Showing posts with label Bill Smith. Show all posts
Showing posts with label Bill Smith. Show all posts

Wednesday, June 4, 2014

Not So Plaid. Much Too Dull

“Elegant, porcelain-skinned Genna Jing is sure her latest designs are worth a fortune.  That’s why she is willing to pay the fifty grand being demanded by the person who stole her design book.  But when Lydia--backed by her partner Bill Smith--makes the drop, everything goes wrong.  Soon a simple case of high-fashion extortion leads Lydia and Bill from Chinatown to Park Avenue, and from murder to more money: a million dollars in exchange for a missing man’s life…”
~ Mandarin Plaid blurb

Final Thoughts in a Flash!

You know, it’s funny that I put up a fuss two years ago, surprised by how the second book in the Lydia Chin/Bill Smith hard-boiled private eye series, Concourse, featured a narrative strictly from Bill’s first-person view.  See, after the first book, China Trade, I wanted Lydia back; and there was no wrestling me away from that wish.  Nonetheless, it took me two years to get over the fact that S. J. Rozan takes her two private eyes and exchange their narratives book by book.  So I was swollen with the ignorant expectation that Concourse would be filled with a bunch of masculine bull and cock; Bill Smith smoking cigarettes and acting like an ass to women and men alike.  Ironically, he did most of all of that in which I just mentioned--but ever so subtle and charismatically done.  I was afraid that Bill Smith would come across as some type of trope-like private eye.  However, after reading the actual book, I came to realize that he had some of those apprehensive characteristics, but with the addition of multi-dimensional layers used to illustrate who he really was.  So in essence, I liked Bill.  Concourse was not only better than the first book in the series, but it was probably one of the better mysteries that I’ve read in a hot minute.

Really.  I was surprised and angered at myself for taking two years to give Bill the chance he deserved.

So two months later here I am with Mandarin Plaid, finding myself bored to tears sweeping my way through a dull, pedestrian-level mystery.  Additionally, through a narrative that just really isn’t all that captivating.  Or at least isn’t as interesting as Bill.  So yes.  I’ve finally stated how wrong and shallow I am to think that Lydia Chin’s voice/books within the series would be superior to Bill’s.  I was sure that the reason I picked up this series was because, as a Chinese-American woman, Lydia would shower me with diversity and a unique narrative angle in the mystery genre.  And she did.  To be completely fair.  Just that in the end, it wasn't all that amazing in Mandarin Plaid.  I put most of the blame on how I felt like Rozan didn't give Lydia a story as thrilling, gritty, or even challenging like she gave Bill in Concourse.  As I mentioned earlier in the post, Mandarin Plaid was quite pedestrian, and if there was one thrilling part in the entire book, it was during a moment where Lydia had to defend herself from a veiled attacker.  Which I might add was rather easy to deduct, concerning who was behind the mask.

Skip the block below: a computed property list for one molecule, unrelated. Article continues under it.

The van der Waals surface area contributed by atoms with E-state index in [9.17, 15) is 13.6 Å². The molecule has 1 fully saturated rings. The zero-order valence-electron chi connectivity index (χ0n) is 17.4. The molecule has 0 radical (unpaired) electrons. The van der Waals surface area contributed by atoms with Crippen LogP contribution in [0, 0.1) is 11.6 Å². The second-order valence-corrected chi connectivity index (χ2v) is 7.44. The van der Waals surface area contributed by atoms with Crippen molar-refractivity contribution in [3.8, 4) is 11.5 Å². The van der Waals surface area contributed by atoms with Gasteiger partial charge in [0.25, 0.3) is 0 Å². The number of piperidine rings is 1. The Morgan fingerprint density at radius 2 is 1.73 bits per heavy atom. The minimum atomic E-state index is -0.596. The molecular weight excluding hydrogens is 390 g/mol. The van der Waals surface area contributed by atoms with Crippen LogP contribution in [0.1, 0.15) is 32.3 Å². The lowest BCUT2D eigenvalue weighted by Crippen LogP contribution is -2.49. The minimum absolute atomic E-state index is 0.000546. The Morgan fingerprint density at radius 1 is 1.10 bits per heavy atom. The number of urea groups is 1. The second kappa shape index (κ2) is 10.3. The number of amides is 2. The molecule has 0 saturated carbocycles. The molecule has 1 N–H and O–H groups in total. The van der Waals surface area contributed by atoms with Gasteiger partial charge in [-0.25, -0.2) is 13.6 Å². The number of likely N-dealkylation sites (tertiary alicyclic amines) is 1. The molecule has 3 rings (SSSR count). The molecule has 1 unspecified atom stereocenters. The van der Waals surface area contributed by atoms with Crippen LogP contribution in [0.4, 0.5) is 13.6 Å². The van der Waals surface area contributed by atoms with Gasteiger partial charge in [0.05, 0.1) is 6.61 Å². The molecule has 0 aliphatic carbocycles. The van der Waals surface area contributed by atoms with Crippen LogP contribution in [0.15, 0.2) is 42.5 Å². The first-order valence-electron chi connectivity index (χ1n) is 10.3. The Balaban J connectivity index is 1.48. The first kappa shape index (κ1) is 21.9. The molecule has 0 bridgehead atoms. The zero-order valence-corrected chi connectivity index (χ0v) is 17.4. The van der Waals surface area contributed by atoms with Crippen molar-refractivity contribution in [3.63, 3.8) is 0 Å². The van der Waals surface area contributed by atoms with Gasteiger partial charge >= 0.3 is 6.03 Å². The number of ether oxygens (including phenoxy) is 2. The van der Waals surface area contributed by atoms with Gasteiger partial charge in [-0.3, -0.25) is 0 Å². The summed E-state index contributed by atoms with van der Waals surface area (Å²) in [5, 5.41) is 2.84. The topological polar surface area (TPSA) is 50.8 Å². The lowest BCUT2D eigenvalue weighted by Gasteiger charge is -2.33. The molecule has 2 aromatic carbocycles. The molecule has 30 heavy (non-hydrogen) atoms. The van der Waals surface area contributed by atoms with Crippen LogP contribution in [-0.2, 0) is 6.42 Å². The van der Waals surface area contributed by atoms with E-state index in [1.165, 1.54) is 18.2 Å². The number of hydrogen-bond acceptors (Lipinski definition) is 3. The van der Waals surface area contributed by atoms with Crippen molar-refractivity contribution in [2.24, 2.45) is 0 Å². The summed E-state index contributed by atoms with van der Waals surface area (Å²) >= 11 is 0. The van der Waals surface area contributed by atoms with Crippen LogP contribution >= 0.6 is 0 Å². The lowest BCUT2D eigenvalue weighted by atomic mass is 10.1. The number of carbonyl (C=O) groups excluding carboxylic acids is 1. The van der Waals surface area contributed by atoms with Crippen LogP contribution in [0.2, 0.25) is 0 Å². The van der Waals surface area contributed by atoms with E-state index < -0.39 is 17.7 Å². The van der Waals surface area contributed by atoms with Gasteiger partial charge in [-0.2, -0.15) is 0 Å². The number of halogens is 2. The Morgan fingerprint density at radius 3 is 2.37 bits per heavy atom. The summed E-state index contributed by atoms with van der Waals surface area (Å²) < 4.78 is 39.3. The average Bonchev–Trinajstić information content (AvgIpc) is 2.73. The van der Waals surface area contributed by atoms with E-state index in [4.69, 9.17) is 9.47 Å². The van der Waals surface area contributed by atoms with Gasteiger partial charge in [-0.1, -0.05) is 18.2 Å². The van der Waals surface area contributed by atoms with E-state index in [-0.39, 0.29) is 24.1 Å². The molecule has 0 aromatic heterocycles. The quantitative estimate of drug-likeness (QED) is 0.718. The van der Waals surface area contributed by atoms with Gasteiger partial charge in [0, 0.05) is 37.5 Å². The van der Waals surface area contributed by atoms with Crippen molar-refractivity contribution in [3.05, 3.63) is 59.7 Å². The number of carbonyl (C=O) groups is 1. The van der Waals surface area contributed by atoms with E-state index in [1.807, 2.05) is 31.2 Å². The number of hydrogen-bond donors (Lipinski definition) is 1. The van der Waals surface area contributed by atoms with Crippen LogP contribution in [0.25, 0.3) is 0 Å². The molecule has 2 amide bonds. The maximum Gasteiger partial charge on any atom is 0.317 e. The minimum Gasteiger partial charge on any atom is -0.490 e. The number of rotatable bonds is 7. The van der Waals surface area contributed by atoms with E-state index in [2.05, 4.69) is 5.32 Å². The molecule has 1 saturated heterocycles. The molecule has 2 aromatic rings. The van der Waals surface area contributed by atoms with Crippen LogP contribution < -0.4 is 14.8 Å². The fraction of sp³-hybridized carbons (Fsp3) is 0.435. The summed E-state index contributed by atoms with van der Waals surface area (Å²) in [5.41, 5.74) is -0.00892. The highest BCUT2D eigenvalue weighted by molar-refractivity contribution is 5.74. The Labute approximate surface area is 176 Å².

That’s not to say that Mandarin Plaid didn't have its good parts.  It had its plot twist and turns and somewhat of a sue flay rising mystery.  However, the better parts were the nuggets of race and sexual orientation conversations built between certain side characters.  Like a wealthy mother willing to pull out all the stops to keep her son from a relationship with a Chinese-American fashion designer.  Most emphasis on the fact that she's Chinese and, therefore, labeled a "gold-digger" by the mother.  Also, Lydia’s gay brother, Andrew, and his partner takes root within the context of the mystery with all stereotypes thankfully removed.  And I always enjoy Lydia’s tryst with her Chinese mother, who berates Lydia with Chinese proverbs and warnings related to both Lydia’s lackluster love life and profession as a P.I.  Things like that are always sweet.  But the thrill in this book was left severely wanting.

Nevertheless, S. J. Rozan’s tight use of language remains in place, with the exception of a few moments in the dialogue where characters consistently shouted “what” to one another after receiving information related to the mystery.

Just a dull read in the long run.  As I said, the case Rozan employed on Lydia was mediocre.  Perhaps that has a lot to do with Lydia's new found profession as a private eye.  Maybe it has to do with her partner's masculinity "deserving" of more challenging cases.  It doesn't matter, though.  I will be back for book four.  Hiccups in a series are always allowed.  And I trust that Lydia will shine brighter in the future.

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